Wunjala Moskva Restaurant
Dining at the Wunjala Moskva restaurant is a magical experience of delicious traditional Newar cuisine set in the charming ancient atmosphere of temple architecture. The Wunjala Moskva restaurant brings to you a wonderful and varied dance program demonstrative of the rich heritage of the Newars. The setting at the Wunjala Moskva restaurant is especially designed so that the guests view the cultural dances, preformed on the mandala platform "Daboo", in the soft glow of hundreds of wick lamps, just as the kings of the royal court did during the Malla dynasty.
Traditional dance in Nepal is a religious art from. The dance is a means of realization of higher state of consciousness and it is not intended to be either a representation of reality not a source of base pleasure. The traditional Newar dancer does not endeavor to emulate the external world or to be true to nature. His is the dance of a pictorial metaphor of forces struggling within ourselves and the universe. Traditional dance helps people to relate to transcendental forces by representing them in an expressive dance from, thus enabling people to realize super-human powers.
In Kathmandu, there are many festivals where the gods are taken out on chariots or palanquins during special events. The gods are carried around their realm so that all of their devotees may give offerings and receive blessings. During such processions, musicians and priests accompany the statue. Inside the Wunjala Moskva chariot sits the god Bheemsen, one of the great heroes of the Mahabharata. The Nepalese people have great respect for Bheemsen. He is worshipped for his super strength and bravery in friendship, business and health.
This dance is preformed during Indra Jatra and is named after the music that is played during this festival. The festival's activity includes very old Tantric dances, in connection with the evil spirits and ogres that were once on the loose in Kathmandu valley. A gigantic decorated pole is erected at Indra Chowk preceded by performances of masked Devi and Bhairab dancers. The long manned blue-masked dancer is Bhairav, accompanied by his two fierce companions in red masks. The staging of traditional devil and deity dances are always accompanied by festive feelings followed by a huge feast. The Wunjala Moskva restaurant recreates for you this ancient atmosphere of one of Kathmandu's most famous dances followed by traditional Newari cuisine.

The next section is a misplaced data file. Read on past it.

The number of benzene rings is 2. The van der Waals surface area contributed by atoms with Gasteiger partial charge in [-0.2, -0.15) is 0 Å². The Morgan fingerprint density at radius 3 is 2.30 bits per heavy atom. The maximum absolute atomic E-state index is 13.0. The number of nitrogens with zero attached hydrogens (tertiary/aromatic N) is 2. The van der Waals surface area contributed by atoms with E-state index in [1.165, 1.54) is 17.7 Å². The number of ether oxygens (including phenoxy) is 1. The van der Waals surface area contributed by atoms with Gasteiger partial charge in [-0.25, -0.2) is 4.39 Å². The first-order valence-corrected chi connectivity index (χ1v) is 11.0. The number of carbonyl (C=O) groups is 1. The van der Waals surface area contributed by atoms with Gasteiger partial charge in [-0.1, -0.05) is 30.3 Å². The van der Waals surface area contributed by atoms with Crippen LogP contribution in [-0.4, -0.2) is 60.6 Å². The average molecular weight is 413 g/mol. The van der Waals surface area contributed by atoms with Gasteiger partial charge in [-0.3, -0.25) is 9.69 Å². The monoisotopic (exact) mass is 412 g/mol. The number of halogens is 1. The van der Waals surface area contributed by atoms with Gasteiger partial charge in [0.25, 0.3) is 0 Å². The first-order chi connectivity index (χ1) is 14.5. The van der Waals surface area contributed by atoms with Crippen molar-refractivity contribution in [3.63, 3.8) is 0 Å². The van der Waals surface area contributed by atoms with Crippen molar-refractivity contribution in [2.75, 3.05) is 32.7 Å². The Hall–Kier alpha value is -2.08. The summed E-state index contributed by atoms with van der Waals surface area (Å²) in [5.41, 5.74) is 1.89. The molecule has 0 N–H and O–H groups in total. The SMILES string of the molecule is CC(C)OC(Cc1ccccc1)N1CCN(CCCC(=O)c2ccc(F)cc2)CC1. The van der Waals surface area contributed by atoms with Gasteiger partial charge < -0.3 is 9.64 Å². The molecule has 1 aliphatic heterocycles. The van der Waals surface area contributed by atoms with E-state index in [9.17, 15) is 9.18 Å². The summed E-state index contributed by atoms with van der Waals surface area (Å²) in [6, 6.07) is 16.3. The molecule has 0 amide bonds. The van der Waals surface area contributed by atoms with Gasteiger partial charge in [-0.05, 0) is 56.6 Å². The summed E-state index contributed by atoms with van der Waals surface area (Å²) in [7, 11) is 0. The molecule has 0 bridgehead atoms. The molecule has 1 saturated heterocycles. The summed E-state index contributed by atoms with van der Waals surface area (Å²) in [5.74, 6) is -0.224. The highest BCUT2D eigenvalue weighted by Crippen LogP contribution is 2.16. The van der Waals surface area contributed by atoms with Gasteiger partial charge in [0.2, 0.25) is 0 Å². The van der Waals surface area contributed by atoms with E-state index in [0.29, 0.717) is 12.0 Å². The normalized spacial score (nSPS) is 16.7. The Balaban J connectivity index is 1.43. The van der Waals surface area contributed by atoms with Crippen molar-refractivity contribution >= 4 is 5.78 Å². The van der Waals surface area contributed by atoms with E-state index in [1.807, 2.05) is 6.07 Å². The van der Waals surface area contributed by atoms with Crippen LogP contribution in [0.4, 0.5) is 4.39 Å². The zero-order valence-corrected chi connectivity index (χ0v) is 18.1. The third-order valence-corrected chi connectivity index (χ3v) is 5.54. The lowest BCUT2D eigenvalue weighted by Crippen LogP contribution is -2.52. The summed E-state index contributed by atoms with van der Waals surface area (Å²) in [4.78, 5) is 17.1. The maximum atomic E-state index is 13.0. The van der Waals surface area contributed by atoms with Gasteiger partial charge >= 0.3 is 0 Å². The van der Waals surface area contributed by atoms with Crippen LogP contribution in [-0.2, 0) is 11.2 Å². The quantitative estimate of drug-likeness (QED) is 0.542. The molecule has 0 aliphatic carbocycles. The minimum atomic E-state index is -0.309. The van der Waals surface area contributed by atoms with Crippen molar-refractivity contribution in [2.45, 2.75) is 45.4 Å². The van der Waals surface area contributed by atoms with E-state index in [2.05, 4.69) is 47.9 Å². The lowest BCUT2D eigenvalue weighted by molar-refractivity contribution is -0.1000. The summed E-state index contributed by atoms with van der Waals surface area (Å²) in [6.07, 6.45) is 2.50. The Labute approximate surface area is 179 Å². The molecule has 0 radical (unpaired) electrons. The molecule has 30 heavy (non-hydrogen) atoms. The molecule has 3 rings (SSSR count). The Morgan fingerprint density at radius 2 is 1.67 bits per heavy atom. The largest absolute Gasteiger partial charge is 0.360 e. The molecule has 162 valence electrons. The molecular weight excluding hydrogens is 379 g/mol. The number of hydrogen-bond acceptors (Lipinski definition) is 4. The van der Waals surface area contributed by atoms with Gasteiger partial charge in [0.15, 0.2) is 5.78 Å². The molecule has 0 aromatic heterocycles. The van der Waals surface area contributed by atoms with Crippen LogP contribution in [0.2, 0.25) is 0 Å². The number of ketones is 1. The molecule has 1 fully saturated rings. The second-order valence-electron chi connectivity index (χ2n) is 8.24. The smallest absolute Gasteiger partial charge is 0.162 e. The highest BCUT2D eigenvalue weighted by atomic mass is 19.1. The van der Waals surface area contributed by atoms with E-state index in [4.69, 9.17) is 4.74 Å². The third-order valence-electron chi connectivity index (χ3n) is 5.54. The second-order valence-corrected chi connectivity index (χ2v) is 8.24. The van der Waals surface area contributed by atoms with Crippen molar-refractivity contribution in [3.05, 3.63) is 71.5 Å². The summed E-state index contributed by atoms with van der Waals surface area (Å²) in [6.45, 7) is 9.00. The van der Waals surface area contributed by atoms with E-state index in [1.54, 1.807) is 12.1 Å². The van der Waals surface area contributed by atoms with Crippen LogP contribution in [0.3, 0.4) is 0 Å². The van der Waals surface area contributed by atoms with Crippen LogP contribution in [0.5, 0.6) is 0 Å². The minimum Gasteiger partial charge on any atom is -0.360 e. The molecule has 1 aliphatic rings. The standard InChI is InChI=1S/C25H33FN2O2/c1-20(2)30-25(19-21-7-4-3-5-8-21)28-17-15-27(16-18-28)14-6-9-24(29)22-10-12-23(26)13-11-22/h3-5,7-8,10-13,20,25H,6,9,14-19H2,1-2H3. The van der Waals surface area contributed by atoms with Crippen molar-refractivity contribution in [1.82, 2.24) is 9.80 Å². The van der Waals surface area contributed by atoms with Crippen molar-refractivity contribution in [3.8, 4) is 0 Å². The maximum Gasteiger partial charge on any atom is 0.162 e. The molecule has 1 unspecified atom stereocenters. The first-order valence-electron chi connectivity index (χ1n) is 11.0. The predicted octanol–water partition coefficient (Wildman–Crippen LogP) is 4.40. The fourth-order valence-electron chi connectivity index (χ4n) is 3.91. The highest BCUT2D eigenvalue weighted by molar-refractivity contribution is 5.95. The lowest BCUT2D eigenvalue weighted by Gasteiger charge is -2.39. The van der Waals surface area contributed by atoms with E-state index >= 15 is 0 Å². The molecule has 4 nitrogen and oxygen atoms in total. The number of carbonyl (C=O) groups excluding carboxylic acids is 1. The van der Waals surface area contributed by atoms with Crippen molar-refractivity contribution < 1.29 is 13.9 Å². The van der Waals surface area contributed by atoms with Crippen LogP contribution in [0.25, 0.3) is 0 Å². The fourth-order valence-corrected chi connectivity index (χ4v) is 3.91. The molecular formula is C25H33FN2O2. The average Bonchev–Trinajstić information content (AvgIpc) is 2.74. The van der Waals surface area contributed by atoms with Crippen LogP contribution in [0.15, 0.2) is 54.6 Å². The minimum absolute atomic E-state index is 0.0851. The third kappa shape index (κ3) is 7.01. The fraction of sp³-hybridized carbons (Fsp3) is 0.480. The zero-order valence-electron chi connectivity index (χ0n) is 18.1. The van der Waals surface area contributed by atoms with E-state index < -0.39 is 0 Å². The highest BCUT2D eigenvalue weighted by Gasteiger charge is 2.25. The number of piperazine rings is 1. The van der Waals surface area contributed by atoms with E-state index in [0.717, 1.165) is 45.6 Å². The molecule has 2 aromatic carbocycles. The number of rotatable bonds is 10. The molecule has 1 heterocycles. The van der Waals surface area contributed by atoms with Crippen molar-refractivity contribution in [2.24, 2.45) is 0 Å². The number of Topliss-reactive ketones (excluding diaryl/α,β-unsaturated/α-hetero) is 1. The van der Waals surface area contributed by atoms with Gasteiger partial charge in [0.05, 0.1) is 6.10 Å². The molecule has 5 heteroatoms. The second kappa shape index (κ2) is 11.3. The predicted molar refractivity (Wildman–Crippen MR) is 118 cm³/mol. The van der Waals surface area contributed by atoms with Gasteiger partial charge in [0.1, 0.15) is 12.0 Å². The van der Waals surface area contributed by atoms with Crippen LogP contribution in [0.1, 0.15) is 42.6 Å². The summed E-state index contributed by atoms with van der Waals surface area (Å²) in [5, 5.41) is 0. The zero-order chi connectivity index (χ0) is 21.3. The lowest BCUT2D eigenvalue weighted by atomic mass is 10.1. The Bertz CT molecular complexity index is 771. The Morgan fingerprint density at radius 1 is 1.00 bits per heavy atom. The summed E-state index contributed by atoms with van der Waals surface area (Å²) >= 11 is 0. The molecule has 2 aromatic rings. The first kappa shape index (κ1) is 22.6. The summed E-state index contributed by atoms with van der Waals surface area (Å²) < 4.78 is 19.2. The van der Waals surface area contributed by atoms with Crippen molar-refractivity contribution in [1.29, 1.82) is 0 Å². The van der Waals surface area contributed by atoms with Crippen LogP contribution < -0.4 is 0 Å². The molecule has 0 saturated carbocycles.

Manjushree is the Bodhisattva of knowledge and learning. This dance is dedicated to the process of learning by cutting through ignorance with the flaming sword of wisdom. The dance tells the story of the creation of Kathmandu valley. Nepalese legends speak of a hill in the middle of a lake upon which grew a blue lotus containing the eternal flame of the Primordial Buddha. Manjushri, a manifestation of the Buddha, came to worship the blue flame and decided to make access easier for other pilgrims. With a single stroke of his flaming sword of wisdom, he cut a passage through the valley rim neat Chobar Gorge and drained the lake
In Hindu mythology, the dance of a male peacock is symbolic of the awakening of nature after the onset of rains. When the peacock dances, the thunder rumbles and the lightening flashes. The peacock spreads out its fascinating tail-feathers in great splendor and dances in ecstasy and joy. The peacock has beautiful colours, graceful flowing lines and a long luxuriant train of feathers. The peacock is the insignia of royalty and it is also referred to as the Sun Bird
One of the most famous images in Kathmandu is that of the Lakhe dancer. Lakhe was an ogre living in Kathmandu Valley. The masked dancer often goes into a trance and is possessed by Lakhe's demon spirit. During Indra Jatra, there are many Lakhe dances depicting battles with the fierce god , Bhairav.
Also known as the monkey dance. The Stick Dance is preformed during the beginning of the Nepali New Year which coincides with the weeklong Bisket Jatra celebration in Bhaktapur. Stick Dancing can be found in the streers during this festival along with the wrathful god, Bhairav, and his consort, Bhadrakati, being pulled on great chariots, culminating in the raising of a ling pole covered with banners. Citizens of Bhaktapur then play a tug-of-war to topple the pole, assuring a year of good fortune.
This majestic animal is greatly associated with Hinduism and Buddhism in Nepal. This dance is the wildly swaying elephant frantically canvassing ever neighborhood looking for his master, Indra. The elephant enjoys great prestige and is associated with intelligence and depicted as symbols of magic. In some temples, they are placed as door guardians. Elephants are regarded as sacred beings as they bestow the booms of
abundance of crops, prosperity, health and long life upon the people. In the Hindu religion, the elephant is the god, Ganesh, remover of obstacles. He is one of the most popular deities in Kathmandu Valley.